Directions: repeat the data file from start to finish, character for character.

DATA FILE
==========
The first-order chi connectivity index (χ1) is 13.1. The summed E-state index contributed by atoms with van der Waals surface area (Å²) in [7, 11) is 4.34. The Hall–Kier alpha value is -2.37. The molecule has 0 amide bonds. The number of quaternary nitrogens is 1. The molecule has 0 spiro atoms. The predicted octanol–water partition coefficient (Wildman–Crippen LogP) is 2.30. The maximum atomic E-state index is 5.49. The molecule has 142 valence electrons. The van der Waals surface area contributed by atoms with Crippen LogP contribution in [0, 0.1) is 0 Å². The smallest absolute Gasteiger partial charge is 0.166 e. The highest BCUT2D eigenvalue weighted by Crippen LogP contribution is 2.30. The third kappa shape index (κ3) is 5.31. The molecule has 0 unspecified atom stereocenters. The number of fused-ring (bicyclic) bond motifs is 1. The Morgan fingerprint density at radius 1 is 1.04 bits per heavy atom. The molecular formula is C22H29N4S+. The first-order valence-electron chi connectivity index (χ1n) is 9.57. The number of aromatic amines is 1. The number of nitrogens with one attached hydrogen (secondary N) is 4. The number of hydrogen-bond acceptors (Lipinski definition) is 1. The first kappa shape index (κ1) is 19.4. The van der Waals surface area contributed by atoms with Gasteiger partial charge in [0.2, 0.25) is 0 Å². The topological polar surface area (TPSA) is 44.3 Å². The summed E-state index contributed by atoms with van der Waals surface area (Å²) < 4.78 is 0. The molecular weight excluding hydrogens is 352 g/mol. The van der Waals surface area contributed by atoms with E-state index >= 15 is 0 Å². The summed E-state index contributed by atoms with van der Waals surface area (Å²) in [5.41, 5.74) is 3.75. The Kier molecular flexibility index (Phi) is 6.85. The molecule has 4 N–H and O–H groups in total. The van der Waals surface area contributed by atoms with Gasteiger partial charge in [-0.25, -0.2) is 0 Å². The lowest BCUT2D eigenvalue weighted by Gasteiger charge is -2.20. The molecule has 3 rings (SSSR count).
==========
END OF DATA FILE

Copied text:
The first-order chi connectivity index (χ1) is 13.1. The summed E-state index contributed by atoms with van der Waals surface area (Å²) in [7, 11) is 4.34. The Hall–Kier alpha value is -2.37. The molecule has 0 amide bonds. The number of quaternary nitrogens is 1. The molecule has 0 spiro atoms. The predicted octanol–water partition coefficient (Wildman–Crippen LogP) is 2.30. The maximum atomic E-state index is 5.49. The molecule has 142 valence electrons. The van der Waals surface area contributed by atoms with Crippen LogP contribution in [0, 0.1) is 0 Å². The smallest absolute Gasteiger partial charge is 0.166 e. The highest BCUT2D eigenvalue weighted by Crippen LogP contribution is 2.30. The third kappa shape index (κ3) is 5.31. The molecule has 0 unspecified atom stereocenters. The number of fused-ring (bicyclic) bond motifs is 1. The Morgan fingerprint density at radius 1 is 1.04 bits per heavy atom. The molecular formula is C22H29N4S+. The first-order valence-electron chi connectivity index (χ1n) is 9.57. The number of aromatic amines is 1. The number of nitrogens with one attached hydrogen (secondary N) is 4. The number of hydrogen-bond acceptors (Lipinski definition) is 1. The first kappa shape index (κ1) is 19.4. The van der Waals surface area contributed by atoms with Gasteiger partial charge in [0.2, 0.25) is 0 Å². The topological polar surface area (TPSA) is 44.3 Å². The summed E-state index contributed by atoms with van der Waals surface area (Å²) < 4.78 is 0. The molecular weight excluding hydrogens is 352 g/mol. The van der Waals surface area contributed by atoms with E-state index >= 15 is 0 Å². The summed E-state index contributed by atoms with van der Waals surface area (Å²) in [5.41, 5.74) is 3.75. The Kier molecular flexibility index (Phi) is 6.85. The molecule has 4 N–H and O–H groups in total. The van der Waals surface area contributed by atoms with Gasteiger partial charge in [-0.25, -0.2) is 0 Å². The lowest BCUT2D eigenvalue weighted by Gasteiger charge is -2.20. The molecule has 3 rings (SSSR count).